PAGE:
Technical education in Bathurst

The School of Arts introduced Bathurst to technical education in 1855. Within three decades, the NSW Government had formed a Board of Technical Education, and purchased land from the School of Arts in 1894 to construct a Technical College in William Street. Opening in June 1898, the College’s Romanesque features stood out among Bathurst’s typically symmetrical Victorian architecture. Proving to be an enduring structure, the College readily adapted to changes in curricula and student demand. Skills taught were often tailored to local industry and cultural trends. “... carpentry, plumbing, dress making, cake decorating, wool classing. My mum even had me sitting up in a type writing class at one point!” Keith Redding, Bathurst Technical College Caretaker’s son and resident Enabling learning in technical subjects such as agriculture, mining, sciences, mathematics, mechanics, carpentry, sewing, cookery, typewriting and visual arts the College remained operational into the 1990s. The College included the Howick Street Public School building from 1948, with some Technical and Further Education (TAFE) courses continuing on site until the mid 2000s.

The Museum of Applied Arts and Sciences

1896 plans for Bathurst Technical College included designs for a ground floor arts and sciences museum. Five such museums had already been established in NSW through Government initiative of the 1890s. Prior to completion of the new complex, the Bathurst branch museum was temporarily established in rented quarters on Keppel Street. The Technological Museum afforded Bathurst a permanent teaching collection of mechanical models, timber, geological samples and animal specimens. A taxidermy African lion and Asiatic lioness, acquired from the Australian Museum, were well renowned attractions.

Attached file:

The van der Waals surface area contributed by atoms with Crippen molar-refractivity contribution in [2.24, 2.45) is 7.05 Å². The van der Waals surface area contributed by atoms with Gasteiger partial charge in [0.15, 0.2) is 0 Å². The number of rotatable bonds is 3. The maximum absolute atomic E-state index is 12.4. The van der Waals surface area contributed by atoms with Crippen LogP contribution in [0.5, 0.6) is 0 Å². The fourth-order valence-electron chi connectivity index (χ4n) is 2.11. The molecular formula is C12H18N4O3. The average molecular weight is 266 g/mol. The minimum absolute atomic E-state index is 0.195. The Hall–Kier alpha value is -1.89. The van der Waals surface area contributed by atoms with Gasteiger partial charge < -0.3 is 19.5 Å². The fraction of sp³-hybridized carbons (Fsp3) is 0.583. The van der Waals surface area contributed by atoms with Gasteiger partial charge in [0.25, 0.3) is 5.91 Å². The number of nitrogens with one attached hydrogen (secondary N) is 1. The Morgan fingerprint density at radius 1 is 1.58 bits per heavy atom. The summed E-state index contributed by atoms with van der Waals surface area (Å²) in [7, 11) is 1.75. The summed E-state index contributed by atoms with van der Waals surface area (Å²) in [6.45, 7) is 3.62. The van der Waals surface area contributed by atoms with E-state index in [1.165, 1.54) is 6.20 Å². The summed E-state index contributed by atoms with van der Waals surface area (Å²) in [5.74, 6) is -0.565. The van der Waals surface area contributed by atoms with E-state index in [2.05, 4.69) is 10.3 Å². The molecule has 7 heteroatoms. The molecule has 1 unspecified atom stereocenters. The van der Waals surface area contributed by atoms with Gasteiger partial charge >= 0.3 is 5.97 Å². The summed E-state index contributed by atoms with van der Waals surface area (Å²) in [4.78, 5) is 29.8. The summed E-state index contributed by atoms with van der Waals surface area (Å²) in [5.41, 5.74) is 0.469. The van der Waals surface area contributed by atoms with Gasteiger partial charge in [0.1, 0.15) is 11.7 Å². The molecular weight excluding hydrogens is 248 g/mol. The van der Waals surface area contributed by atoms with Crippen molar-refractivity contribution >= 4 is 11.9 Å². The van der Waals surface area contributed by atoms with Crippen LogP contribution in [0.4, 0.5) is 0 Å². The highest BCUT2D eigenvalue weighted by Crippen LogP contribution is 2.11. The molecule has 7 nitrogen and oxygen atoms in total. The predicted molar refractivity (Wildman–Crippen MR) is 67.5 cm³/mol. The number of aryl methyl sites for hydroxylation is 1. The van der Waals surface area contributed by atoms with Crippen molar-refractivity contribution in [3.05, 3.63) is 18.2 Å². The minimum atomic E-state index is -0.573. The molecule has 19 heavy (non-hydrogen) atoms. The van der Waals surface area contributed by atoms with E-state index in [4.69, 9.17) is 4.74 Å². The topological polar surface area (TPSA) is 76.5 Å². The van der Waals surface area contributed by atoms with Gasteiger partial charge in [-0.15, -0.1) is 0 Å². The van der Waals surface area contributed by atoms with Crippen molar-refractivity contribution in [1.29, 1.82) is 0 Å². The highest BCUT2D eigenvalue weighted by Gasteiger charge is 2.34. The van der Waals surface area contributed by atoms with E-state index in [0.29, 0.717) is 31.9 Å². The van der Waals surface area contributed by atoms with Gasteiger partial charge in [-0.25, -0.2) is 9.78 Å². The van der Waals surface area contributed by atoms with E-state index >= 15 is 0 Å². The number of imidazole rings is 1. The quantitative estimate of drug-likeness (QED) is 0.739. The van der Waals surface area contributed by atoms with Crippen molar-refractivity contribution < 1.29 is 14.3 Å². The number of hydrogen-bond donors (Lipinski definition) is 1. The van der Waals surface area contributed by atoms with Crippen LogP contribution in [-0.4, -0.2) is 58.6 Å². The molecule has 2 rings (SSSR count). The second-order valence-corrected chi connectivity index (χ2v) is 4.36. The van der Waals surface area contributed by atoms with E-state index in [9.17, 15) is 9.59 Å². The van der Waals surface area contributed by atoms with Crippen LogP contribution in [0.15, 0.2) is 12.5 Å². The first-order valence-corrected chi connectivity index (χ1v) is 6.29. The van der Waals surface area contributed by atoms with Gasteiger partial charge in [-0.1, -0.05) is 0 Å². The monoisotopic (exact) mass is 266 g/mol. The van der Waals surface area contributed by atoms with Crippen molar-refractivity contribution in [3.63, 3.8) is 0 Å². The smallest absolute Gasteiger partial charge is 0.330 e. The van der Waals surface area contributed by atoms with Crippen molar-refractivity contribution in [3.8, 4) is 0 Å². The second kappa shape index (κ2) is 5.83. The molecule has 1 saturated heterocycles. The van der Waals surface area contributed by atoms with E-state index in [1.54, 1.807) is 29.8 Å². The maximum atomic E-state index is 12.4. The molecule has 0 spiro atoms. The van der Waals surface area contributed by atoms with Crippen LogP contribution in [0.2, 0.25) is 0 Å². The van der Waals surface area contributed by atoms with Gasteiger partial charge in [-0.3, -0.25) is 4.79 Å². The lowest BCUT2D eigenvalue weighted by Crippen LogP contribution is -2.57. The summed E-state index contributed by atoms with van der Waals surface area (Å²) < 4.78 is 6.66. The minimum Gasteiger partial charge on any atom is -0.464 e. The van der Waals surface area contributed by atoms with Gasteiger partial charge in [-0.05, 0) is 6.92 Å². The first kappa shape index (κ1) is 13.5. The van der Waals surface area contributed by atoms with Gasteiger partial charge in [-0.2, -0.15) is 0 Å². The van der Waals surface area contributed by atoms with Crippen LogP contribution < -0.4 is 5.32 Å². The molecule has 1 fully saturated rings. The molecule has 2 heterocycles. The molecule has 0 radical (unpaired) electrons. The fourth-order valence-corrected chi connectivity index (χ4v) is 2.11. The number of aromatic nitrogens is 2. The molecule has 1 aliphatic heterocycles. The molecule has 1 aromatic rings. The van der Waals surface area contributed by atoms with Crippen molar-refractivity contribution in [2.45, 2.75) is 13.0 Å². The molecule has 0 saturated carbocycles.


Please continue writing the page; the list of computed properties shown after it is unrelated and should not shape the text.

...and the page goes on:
The Museum’s popularity peaked in the early 20th Century. Travelling art collections were regularly exhibited. International dignitaries toured the Museum and off ered donations. The achievements of Technical College students and graduates were showcased and celebrated. Perhaps most significantly, artefacts from the Bathurst region were acquired and preserved. In spite of its success, the Museum struggled with irregular funding and support from the varying Government agencies responsible for its operation.
Attendance figures declined in the post-War years, as theatres grew in popularity and televisions found their way into lounge rooms. Following a decision in the early 1980s to close all rural branches of the Museum of Applied Arts and Sciences, the collection in Bathurst was slowly dispersed. The Bathurst Technological Museum was officially closed.

“...conspicuous by its indifference to anything else in the city, and the evident abandonment of any desire for the beautiful”. National Advocate, 30 June 1898, page 2

“In November 1913, the Museum had been included as a must see for visiting Governor Strickland; in February 1954, the visiting Queen and Duke of Edinburgh were provided only with a drive past the building”. Dr Robin McLachlan, 2014

“ was my job to go around and close the Museum on Friday night. Put out all the gas lights. I’d get straight out of there once it was dark...” Keith Redding on the Bathurst Technological Museum

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